- afternoon break: the shops are closed from 1pm to 3/4 pm for lunch break. Don't be surprised if a lot of the shops around you are closed during the Italian pausa pranzo (lunch break). It's very common in Italy, of course excluding the big brands like H&M, Zara and etc., so if you are planning on doing some local shopping, either go the market or just have a nice and long Italian lunch and then continue with the shopping (in most cities the shops are open until at least 8 pm).


Transportation

When travelling in Italy you will probably have to use the public transport at some point. It isn't scary at all! Here are the most important things to consider:

-train tickets: when travelling by train one very important thing that you should always remember is to validate your tickets before going on the train! At each station you will find little yellow machines where you have to insert your ticket and it will put the date and the time. Don't even think about going on the train without doing that because the conductors are not the nicest people in Italy. You don't want to be having an argument with them, trust me on that, it happened to me once and I wouldn’t wish it on my worst enemy!

Attention: At some really small stations the little yellow machine might not be working or there won't be any, like at the Castel Gandolfo's station (it's where the Pope lives in the summer). Then what you have to do is: go on the train and immediately look for the conductor and ask him to validate your ticket. Don't just sit down and wait for him to come because in 99% of the scenarios, when he comes he will either give you a fine or ask you to leave the train (this is what happened to me and I can assure you that it wasn't a nice experience!).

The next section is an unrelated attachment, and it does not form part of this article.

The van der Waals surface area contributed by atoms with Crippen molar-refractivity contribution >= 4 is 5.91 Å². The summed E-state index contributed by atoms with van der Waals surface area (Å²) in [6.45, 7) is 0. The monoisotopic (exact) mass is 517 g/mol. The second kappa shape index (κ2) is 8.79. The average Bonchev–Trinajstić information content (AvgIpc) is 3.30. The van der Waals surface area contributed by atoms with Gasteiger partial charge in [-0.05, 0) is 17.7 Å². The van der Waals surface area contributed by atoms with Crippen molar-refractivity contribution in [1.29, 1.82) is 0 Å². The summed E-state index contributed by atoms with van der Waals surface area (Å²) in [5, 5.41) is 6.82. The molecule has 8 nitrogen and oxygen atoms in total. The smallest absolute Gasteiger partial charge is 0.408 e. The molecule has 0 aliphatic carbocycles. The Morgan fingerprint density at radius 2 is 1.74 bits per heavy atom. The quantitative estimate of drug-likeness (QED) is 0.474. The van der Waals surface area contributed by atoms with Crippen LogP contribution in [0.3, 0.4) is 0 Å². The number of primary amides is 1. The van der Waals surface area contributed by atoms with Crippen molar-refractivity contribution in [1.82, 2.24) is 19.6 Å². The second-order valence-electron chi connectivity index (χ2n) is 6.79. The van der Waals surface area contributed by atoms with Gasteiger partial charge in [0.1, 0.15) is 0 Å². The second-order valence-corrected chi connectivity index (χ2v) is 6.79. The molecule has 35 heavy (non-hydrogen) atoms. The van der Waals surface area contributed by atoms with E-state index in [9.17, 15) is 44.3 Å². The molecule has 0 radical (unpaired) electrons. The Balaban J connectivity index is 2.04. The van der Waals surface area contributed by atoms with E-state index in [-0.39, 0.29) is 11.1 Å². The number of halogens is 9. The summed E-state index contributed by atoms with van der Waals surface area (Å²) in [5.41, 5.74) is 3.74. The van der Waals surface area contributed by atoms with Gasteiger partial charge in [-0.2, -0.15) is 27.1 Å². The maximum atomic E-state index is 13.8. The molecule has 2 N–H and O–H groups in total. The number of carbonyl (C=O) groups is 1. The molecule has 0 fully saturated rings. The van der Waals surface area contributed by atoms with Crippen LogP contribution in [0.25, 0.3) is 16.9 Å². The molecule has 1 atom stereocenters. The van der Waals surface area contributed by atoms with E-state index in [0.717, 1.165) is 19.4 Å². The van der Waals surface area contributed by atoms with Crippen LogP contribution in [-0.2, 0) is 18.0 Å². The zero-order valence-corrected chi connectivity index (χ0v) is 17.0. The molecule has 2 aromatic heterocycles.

-bus tickets: always buy your bus tickets before going on the bus. In most of the cases you won't be able to buy a ticket on the bus and if there is a conductor you will get a fine, which is not the best experience for a holiday. You can buy your tickets at all the stations or at the Tabaccheria (a tiny shop where you can buy cigarettes, lighters and tickets!).  

-transport strike: oh well, this is something very common in Italy, especially in Rome. What does it mean? There is no public transport because all the employees went on a strike and when I say no public transport, I am being really serious! Most of the cases there will be some specific times where some mezzi (Italian for public transport) will be in service but it's not guaranteed. If you have to go to the airport always check the Trenitalia website for some updates (they will usually specify if there is a planned strike, which in Italian is called sciopero). It has happened to me, more than once, to have to go to the airport but the mezzi weren't in service because of the sciopero...In those cases is always best to check for the private companies that provide transport to the airport. You could also ask at the the reception of your hotel for some help, they are normally informed and should be able to find a solution for you.


Medical help

If you happen to need some medical assistance in Italy, there are a couple of things that you can do, besides calling 118:

- pronto soccorso: go to the pronto soccorso or the Emergency, every hospital has it but be prepared to wait for some time…At the Italian emergency room people are divided into different "colours" - rosso for red, giallo for yellow and verde for green. They will give you a number depending on the "urgency" of your situation and if you get a green number you might end up waiting for hours.